The federal grant Lancaster is receiving for lead paint abatement is the city's largest grant ever, Mayor Danene Sorace said.
It will help fix a problem that has been lingering for half a century, disproportionately harming the city's poorest and most vulnerable residents.
And its benefits will pay off for generations in the most important way imaginable, she said: Children’s health.
“It’s about giving every child a chance to thrive,” the mayor said, and ensuring they begin life “at the starting line and not behind it.”
Officially announced Thursday, the $9.1 million in funding comes through a competitive grant program administered by the Department of Housing & Urban Development. The city is also receiving $600,000 in Healthy Homes funding to tackle hazards such as radon and mold.
Combined with local private and public matching funds, the total funding comes to $11.1 million.
Only five other cities — all larger than Lancaster — and Rhode Island received comparable grants, Sorace said.
The money, will be administered by the city and allocated over the next 5 years to abate lead hazards, focusing on four U.S. census tracts in Lancaster’s southeast and southwest — “our poorest neighborhoods,” Sorace said.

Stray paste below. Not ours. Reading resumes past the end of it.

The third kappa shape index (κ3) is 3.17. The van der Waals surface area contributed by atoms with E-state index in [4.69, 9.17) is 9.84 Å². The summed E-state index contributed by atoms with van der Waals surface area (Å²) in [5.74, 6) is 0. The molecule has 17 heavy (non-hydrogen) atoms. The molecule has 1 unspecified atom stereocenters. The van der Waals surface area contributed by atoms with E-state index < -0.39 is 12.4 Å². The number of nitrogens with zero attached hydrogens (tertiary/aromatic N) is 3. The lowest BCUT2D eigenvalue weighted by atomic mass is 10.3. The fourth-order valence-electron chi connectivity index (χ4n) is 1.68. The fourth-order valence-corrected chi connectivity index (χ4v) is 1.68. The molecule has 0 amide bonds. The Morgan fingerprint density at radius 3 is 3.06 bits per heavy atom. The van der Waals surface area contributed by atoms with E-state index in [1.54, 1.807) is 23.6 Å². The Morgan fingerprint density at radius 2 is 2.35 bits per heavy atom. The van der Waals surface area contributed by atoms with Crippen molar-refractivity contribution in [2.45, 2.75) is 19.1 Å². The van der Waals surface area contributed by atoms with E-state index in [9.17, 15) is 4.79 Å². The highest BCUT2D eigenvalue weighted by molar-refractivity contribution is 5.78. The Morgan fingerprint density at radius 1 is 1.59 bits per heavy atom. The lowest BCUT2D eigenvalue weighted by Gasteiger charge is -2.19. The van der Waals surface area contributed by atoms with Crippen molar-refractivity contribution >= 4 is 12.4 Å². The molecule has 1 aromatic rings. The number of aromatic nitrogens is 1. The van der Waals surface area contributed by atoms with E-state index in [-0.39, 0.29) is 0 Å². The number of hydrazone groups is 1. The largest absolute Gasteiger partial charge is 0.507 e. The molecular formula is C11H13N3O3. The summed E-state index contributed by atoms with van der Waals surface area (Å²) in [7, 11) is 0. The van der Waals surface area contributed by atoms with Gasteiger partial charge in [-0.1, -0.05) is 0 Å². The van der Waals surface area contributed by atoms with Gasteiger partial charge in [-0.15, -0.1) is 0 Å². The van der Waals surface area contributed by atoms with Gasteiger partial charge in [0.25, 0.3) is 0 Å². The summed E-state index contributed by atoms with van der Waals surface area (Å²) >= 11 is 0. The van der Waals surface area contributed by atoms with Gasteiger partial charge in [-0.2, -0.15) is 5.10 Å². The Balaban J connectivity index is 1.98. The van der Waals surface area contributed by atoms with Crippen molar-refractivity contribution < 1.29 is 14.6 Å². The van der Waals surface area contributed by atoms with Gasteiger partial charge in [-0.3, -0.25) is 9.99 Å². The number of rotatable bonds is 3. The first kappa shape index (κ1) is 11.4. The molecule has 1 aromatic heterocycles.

The mayor spoke passionately at a City Hall press conference Thursday, calling on landlords, tenants and health and building professionals to join forces with City Hall to right “a wrong that we have known about for 50 years.”
The city previously received a $1.3 million HUD grant for lead abatement, enough for 130 homes.
Lead is a neurotoxin, and health experts say exposure to even tiny amounts is dangerous. In children, exposure can affect brain development and is associated with learning disabilities and behavioral disorders.
Lead paint is was not banned until 1978, and remains prevalent in older cities’ housing stock.
Damaris Rau, superintendent of the School District of Lancaster, called the grant “great news.” Dr. Al Peterson, who founded the Lancaster Lead Coalition, called Thursday the single most important day in Lancaster’s fight against lead poisoning.
The city will administer the funds. It will promote the program in conjunction with its community partners, who include SDL, Penn Medicine Lancaster General Health, the local nonprofit Partnership for Public Health and Franklin & Marshall College.
Darren Parmer heads the city’s lead hazard control program. It has two other staff members; he plans to add at least 3 to 4 more, including outreach workers, he said.
The city will hire private contractors to do the remediation itself. Trained and licensed personnel are required, and they’re in high demand, so keeping up staffing in order to meet the city’s goals will be a challenge, said Ted Gallagher, vice president at E.H.C., an abatement, testing and consulting firm.
To help with that effort, the city has been setting up workshops, Parmer said.